The Crisis Of Advertising

Bob Hoffman, CEO of Hoffman/Lewis and otherwise known as The Ad Contrarian, is taking a deeper look at the factors hampering the ad industry in a series of posts titled The Crisis of Advertising:

Advertising pundits are right about one thing. The ad industry is a fucking disaster.
They are wrong, however, about what is causing the problems.
The crisis is not being caused by the internet. The internet should be a boon to advertising.
The crisis is not being caused by “new media.” New media should be stimulating a creative resurgence.
The crisis is not the result of consumers becoming immune to advertising. The idea that consumers are suddenly immune to advertising is just plain nonsense.
Unfortunately, the causes of the crisis are much deeper and intractable. They revolve around three factors.
1. Consolidation of the ad industry
2. Talent and brain drain
3. Mindless me-too-ism

He’ll be explaining it further in some posts coming up. I’m staying tuned for this. Bob has a keen perspective and a very sharp tongue.

About Dan Goldgeier

Blogging on AdPulp since 2005, Dan Goldgeier is a Seattle-based freelance copywriter with experience at advertising agencies across the U.S. He is a graduate of the Creative Circus ad school, and currently teaches at Seattle's School of Visual Concepts. In addition, he is a regular columnist for Dan published the best of his columns in a book entitled View From The Cheap Seats: A Broader Look at Advertising, Marketing, Branding, Global Politics, Office Politics, Sexual Politics, and Getting Drunk During a Job Interview. Look for it on Amazon in paperback and e-book editions.


  1. According to his 1-2-3, indie shops like his should be way ahead of the game, since they own themselves. I’ve worked for an Omnicom-owned shop and a True North-owned shop and for indie shops and there’s no doubt, that indie is the way to go. Conflict of interest doesn’t exist in an indie, and that’s a huge advantage for the new business people.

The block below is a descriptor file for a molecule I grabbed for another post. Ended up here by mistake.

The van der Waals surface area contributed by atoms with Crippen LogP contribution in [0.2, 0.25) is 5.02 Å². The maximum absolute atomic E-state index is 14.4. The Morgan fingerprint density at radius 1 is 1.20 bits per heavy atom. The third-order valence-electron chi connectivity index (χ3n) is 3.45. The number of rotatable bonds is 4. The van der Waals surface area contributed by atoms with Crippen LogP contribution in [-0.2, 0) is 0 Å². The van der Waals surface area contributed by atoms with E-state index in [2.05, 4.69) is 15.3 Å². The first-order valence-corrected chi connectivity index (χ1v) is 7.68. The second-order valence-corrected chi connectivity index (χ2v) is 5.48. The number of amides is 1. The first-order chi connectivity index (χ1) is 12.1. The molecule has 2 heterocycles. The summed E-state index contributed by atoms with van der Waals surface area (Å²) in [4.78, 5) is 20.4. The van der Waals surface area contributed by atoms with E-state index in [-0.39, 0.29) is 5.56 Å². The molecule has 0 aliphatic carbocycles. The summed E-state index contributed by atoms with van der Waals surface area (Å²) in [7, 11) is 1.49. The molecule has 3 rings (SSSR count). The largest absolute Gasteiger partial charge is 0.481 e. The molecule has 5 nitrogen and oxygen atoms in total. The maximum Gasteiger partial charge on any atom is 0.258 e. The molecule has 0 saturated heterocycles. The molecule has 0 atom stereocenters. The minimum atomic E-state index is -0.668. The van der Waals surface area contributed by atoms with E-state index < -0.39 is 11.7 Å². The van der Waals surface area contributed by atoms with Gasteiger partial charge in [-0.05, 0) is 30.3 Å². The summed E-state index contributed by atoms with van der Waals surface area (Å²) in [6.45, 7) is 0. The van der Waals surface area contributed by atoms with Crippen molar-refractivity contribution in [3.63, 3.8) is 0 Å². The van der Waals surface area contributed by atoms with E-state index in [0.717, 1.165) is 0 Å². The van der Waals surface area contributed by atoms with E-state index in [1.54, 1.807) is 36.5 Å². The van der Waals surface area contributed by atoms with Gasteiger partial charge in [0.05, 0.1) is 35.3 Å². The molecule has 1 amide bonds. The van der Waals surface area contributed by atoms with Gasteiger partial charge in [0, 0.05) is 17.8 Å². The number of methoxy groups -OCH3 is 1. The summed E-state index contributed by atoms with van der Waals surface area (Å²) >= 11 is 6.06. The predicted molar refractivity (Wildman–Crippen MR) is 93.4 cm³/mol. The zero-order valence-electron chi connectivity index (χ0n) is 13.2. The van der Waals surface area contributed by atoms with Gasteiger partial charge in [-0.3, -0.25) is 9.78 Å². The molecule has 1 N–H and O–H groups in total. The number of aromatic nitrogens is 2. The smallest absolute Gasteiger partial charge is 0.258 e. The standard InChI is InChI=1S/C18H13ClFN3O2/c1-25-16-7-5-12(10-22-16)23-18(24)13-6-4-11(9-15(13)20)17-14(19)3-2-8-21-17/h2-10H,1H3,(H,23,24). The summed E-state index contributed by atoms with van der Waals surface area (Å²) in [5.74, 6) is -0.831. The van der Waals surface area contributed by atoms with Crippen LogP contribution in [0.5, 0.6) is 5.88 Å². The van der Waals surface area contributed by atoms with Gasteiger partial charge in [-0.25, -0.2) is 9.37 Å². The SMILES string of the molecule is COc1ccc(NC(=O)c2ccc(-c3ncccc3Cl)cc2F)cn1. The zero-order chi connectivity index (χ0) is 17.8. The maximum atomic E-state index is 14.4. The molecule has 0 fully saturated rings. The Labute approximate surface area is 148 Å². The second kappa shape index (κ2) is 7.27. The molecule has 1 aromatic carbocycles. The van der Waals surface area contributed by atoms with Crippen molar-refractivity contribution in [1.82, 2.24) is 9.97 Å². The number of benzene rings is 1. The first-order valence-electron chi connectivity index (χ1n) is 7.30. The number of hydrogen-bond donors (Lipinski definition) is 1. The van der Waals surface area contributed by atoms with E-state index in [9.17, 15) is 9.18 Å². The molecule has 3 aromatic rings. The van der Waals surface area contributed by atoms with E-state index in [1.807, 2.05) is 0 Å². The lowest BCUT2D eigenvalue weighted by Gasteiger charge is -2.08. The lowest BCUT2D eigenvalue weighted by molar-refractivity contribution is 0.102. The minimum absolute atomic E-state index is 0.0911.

His second point is the most interesting to me. I’m not sure I understand his third.

  2. Not sure I understand “indie is the way to go.” For me, it’s just a different set of challenges. At an indie shop, you’re unlikely to ever see Fortune 100 clients and the benefits associated with working for them. At the public shops, you’re unlikely to have as much control over your work. Actually, whether you’re indie or public, it just boils down to leadership and the environment the leaders create.
    I think the problems of the advertising industry are rooted in two things: ignorance and arrogance.
    It’s pretty abstract, but you can tie the two to every problem with any shop or client.

  3. I’d be curious to hear what the advantages of working for Fortune 100 companies are, exactly? I’m not saying there aren’t any. I’m saying that particular group can also be a royal pain in the ass.
    On ignorance and arrogance, I hear you completely.

  4. Danny: Thanks for the nice mention. Hope I don’t disappoint.
    David: You’re right. Title of the third point is shitty. With any luck, the actual post will be clearer.
    Four H: Bingo. Problem with the world is ignorance and arrogance.

  5. Well, Fortune 100 clients are definitely a pain in the ass. But then again, are they really significantly different than smaller clients? I’ll admit, they are becoming more difficult as they grow more committee-driven. But there are as many small clients wanting to rewrite your copy as big clients.
    That said, the advantages include bigger budgets and higher standards of excellence. Don’t mean to sound elitist, but it helps when you’re able to partner with A-list directors, photographers, illustrators, designers, music houses, etc. I’ve always said the only major difference between the creative at W+K and local agencies are access to money and partners.

  6. meant to type: the only major difference between the creatives—meaning the people coming up with the ideas, not the work itself.

  7. W+K is an independent agency, interestingly enough.
    And I’m with you on the fact that talent is spread throughout the business (if they only had the opportunity to shine).
    Funny how that point negates Hoffman’s second argument, though. Bob?

  8. Most importantly – the wholesale walking away from the importance of great creativity and the ‘big idea’ and instead blindly following the ‘new media svengalis’ and ‘planningbloggerpherists’ and hypnotic chart-producing windbags with titles like ‘anthropolgy connections & agnostic media planning and ideation experts.’
    Unfortunately, the REAL doers are way too busy doing, leaving these wonderful talkers with an open mic and total influence.